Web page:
Fr. Zack rightly asserts in his reflection for the 14 SIOT that Jesus’ invitation to shelter and rest are some of his most gentle words in the Gospels, and that invitation is central to our roles as His followers. While the word “rest” may intimate a pause from work or the growing number of responsibilities we all share (and that could entirely be a necessary avenue for those who are indeed weary), we know Jesus is eager to aid in rest for our souls. This is the rest that we all long for, the rest that will one day be uninterrupted in the bliss of heaven.

It is no coincidence that we heard this same Gospel three weeks ago as we celebrated our parish feast, the Solemnity of the Most Sacred Heart. “Behold the heart that has so loved humanity,” wrote St. Margaret Mary Alacoque in her journals recounting Jesus’ words to her as He appeared bestowing the Sacred Heart. As His followers, we are called to extend the invitation of rest for those around us who are weary. While we all face our own challenges and tribulations, there are times when our burden allows us to shoulder that of others, and times when we ourselves are the ones in need of help. We can emulate His love for humanity and the love of His Sacred Heart with those who are burdened.

Equally, we can turn to Him when we are burdened. This Gospel stands out to me more than most, as it was an invitation to reengage with my faith after I had fallen away from the Church when I was in college. That reconnection didn’t come from a traditional source per se, like hearing the Gospel at Mass, or reading its verses during a bible study. Alternative-rock band Thrice, known for occasionally mixing Christian themes and theology into their songs, released “Come All You Weary” in 2008, a first-person take on Jesus’ invitation featuring a folk, or almost country-western feel, with slow-building acoustic guitars and gravelly vocals. I am a big fan of the band, both then and now, and drew to the song like a moth to a flame. I had lost faith in the work I was doing. I had stopped attending Mass. I had stopped praying. Then I found this song, and its reminder that He is always there to give us rest.

“Come all you weary, you cripples, you lame
I’ll help you along, you can lay down your canes
We’ve got a long way to go, but we’ll travel as friends
The light’s growing bright, further up, further in.”

I encourage you to listen to the song once or twice this week, and consider ways to embody His invitation to those around you. You can find the song from this link.

Rob Boelke, Manager of Communications

Seeking Rest | Friar Reflections | The Fourteenth Sunday in Ordinary Time

Dear Parishioners,

Busy, Busy, Busy! Life at times seems to be an endless roller coaster transporting us from one event to another, sometimes even making us unaware how we got there in the first place! We can come home from a trip, be it work related or for pleasure, and still find ourselves being exhausted and feel the need that we need a vacation from our vacation! Well, today we hear of Jesus’ most gentle words in the Bible:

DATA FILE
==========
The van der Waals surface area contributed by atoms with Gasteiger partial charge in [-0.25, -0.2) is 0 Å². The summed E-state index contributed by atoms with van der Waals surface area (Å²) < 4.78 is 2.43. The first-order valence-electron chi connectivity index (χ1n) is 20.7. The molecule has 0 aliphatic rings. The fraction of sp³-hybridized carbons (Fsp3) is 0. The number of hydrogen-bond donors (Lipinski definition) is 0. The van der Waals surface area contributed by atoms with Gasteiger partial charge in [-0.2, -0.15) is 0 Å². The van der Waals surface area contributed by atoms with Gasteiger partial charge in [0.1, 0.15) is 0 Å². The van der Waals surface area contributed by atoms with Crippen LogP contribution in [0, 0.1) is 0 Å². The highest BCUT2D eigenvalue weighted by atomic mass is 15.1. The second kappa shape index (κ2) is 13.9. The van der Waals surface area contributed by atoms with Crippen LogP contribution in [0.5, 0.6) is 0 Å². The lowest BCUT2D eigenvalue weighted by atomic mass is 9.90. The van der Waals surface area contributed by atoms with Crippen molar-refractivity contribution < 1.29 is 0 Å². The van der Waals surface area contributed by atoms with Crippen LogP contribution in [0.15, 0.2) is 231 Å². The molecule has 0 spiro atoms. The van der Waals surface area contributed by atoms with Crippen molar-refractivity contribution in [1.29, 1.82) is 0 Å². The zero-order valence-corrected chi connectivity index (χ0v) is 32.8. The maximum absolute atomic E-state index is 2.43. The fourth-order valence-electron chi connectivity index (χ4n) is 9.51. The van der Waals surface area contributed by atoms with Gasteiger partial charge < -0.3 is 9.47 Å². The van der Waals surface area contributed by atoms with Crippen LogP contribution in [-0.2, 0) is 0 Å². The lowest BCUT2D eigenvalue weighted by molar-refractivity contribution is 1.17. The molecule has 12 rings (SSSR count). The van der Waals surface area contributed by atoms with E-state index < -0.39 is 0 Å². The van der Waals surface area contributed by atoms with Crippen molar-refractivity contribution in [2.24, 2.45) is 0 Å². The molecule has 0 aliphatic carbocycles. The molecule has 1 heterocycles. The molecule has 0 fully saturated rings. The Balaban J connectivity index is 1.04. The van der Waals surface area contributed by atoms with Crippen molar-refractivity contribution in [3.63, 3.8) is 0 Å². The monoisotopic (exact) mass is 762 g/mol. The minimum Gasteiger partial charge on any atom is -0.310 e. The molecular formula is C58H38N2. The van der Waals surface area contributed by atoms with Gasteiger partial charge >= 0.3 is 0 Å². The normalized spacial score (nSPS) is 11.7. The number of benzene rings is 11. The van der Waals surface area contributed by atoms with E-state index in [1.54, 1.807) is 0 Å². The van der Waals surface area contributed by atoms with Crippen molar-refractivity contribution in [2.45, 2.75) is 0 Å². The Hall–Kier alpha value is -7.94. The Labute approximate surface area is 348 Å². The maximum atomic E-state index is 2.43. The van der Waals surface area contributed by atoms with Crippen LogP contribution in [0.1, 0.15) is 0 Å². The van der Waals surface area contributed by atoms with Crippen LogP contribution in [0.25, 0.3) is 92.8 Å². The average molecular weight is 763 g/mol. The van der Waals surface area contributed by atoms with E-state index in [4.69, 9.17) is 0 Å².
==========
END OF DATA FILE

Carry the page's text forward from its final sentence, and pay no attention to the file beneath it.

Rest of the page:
“Come to me, all you who labor and
are burdened, and I will give you rest.”

These are some of the best words in the Gospels, and they have great relevance for us. During His lifetime, Jesus lived among the ordinary people. He knew at firsthand how busy and burdensome life was for them as well. Consequently, He had sympathy for ordinary people and wanted to lighten their burdens, hence, His invitation. Many people accepted that invitation and came to Him with their burdens of sickness and anxiety. All had their burdens lightened as a result of meeting Him. His mere presence could bring peace to an anguished soul. We too, need to accept His invitation and come to him with our burdens. Jesus doesn’t promise that we will have no burdens. Some burdens we just have to bear. But He does give us the strength to carry them. Not all burdens are physical, and although physical sleep may help our tired mind, its fatigue is not solely caused by the limited energies of the body. There is a weariness that also afflicts the mind. This weariness, a labor and a burden, can at times become too much for us.

Read this week’s Staff Side Notes, as Rob Boelke expands upon
Fr. Zack’s reflection with his connection to this Gospel.

We strive to be responsible people, taking care of our affairs and loved ones. Jesus suggests that the mind rests by disengaging from its wise and learned status and by embracing its childlike status. Its child status is to recognize its relationship to higher realities of which it is a part and on which it can rely. The mind can rest in the soul and the soul can rest in God. Jesus knows how this happens, and He invites all who feel labored and burdened with excess sense of responsibility and control to put on his easier yoke and pick up his lighter burden.

Perhaps it wise to step off of the roller coaster at times and hop onto the Merry-Go-Round; there will still be ups and downs, but the scenery passes by at a more leisurely pace!

Peace and All Good,
. Zack